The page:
Saturday, 11 July 2015

Helicobacter and the cause of MS

Is Helicobacter a proxy for the hygiene hypothesis in MS? #MSResearch #MSBlog

"The small study below showing a higher seroprevalence, or seropositivity, rate of Helicobacter pylori in MSers compared to a control group of people with anaemia (low red cell or blood hemoglobin levels). Seropositivity simply means that you have been exposed to the bacterium the past and your immune system has made antibodies against the bacterium. 
Helicobacter is the bacterium that cause peptic ulcer disease (stomach and/or duodenal ulcers due to the effect of stomach acid). Based on  their own findings the authors jump to conclusions and start discussing causation. The science of causation is quite complex and we have discussed it many times on this blog in relation to EBV and CCSVI. The first criteria for causation is consistency of the findings; this is where things go wrong already as there are studies showing the exact opposite, i.e. lower rates of Helicobacter infection rates in MSers compared  to controls. Why study Helicobacter infection rates? Some claim it is a proxy for the hygiene hypothesis; the lower the background hygiene the more likely you are to be infected with Helicobacter the less likely you are to get MS. Clearly, this study contradicts this claim. My problems with this study is its size, its is simply too small, and the control group. I am not sure a group of people with anaemia are the most appropriate control group." 


"What next? I suggest someone with a large sibling / twin pair MS serum bank does a study to see if there are difference between MSers and their siblings in relation to Helicobacter seroprevalence rates. The use of sibling will partially control for the shared environment."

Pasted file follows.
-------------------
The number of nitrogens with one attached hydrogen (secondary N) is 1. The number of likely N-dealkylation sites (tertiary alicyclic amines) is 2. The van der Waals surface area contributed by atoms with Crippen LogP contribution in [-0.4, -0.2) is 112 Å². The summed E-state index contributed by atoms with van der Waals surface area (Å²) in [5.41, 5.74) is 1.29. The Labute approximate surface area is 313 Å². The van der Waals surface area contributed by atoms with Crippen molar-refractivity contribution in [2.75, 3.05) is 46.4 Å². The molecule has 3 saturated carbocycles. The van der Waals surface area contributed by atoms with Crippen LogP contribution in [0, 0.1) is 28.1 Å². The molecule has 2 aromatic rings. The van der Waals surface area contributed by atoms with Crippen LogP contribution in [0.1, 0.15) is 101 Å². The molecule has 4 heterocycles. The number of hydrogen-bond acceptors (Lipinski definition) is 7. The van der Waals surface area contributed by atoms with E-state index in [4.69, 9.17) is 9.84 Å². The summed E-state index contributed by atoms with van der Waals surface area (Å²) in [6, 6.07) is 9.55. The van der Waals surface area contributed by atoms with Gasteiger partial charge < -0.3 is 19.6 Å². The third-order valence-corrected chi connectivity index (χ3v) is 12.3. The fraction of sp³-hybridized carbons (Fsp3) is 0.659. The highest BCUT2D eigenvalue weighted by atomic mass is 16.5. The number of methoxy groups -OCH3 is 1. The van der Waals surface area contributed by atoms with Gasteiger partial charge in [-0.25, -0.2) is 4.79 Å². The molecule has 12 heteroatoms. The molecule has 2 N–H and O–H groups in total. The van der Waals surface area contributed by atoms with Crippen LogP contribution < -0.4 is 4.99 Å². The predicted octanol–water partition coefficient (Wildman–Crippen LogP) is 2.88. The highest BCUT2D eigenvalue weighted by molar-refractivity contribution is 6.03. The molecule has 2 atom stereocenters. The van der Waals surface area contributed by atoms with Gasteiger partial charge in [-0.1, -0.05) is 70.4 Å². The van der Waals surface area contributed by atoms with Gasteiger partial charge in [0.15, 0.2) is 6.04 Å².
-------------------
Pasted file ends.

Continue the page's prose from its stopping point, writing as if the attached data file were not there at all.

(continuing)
Gavalas et al. Relationship between Helicobacter pylori infection and multiple sclerosis. Ann Gastroenterol. 2015 Jul-Sep;28(3):351-354.

BACKGROUND: Recent data indicate the presence of immunomodulating properties of Helicobacter pylori (Hp) (Hp Sydney Strain-1 antigen) in an experimental model of multiple sclerosis (MS), and there are limited contradictory epidemiologic data regarding Hp serology in MS patients.

METHODS: The aim of this prospective, comparative study was to validate the incidence of active Hp infection by histology and the endoscopic abnormalities, in 44 patients with relapsing-remitting MS and 20 anemic controls.

RESULTS: The overall prevalence of histologically confirmed active Hp infection in 44 MS patients was 86.4% vs. 50% in 20 matched anemic control participants (P=0.002, odds ratio 6.33, 95%CI 1.85-21.64). Concomitant diseases of autoimmune origin including hypothyroidism and ulcerative colitis were exclusively present in MS patients. Moreover, a trend of increased presence of pathological endoscopic findings such as hiatus hernia, Barrett's esophagus and duodenal ulcer disease was observed in MS patients compared with controls; Barrett's esophagus and duodenal ulcers were exclusively observed in MS patients. Likewise, Hp (+) MS patients showed exclusive presence of hiatus hernia, esophagitis and duodenal ulcer disease compared with Hp (-) MS patients.

CONCLUSION: Hp infection appears to be more frequent in MS patients. If confirmed, this might indicate either a common factor that causes susceptibilities to both MS and Hp infection or that Hp might be a causal factor for developing MS. If a causal link between Hp infection and MS is confirmed in the future, this may have a major impact on the pathophysiology and management of MS.

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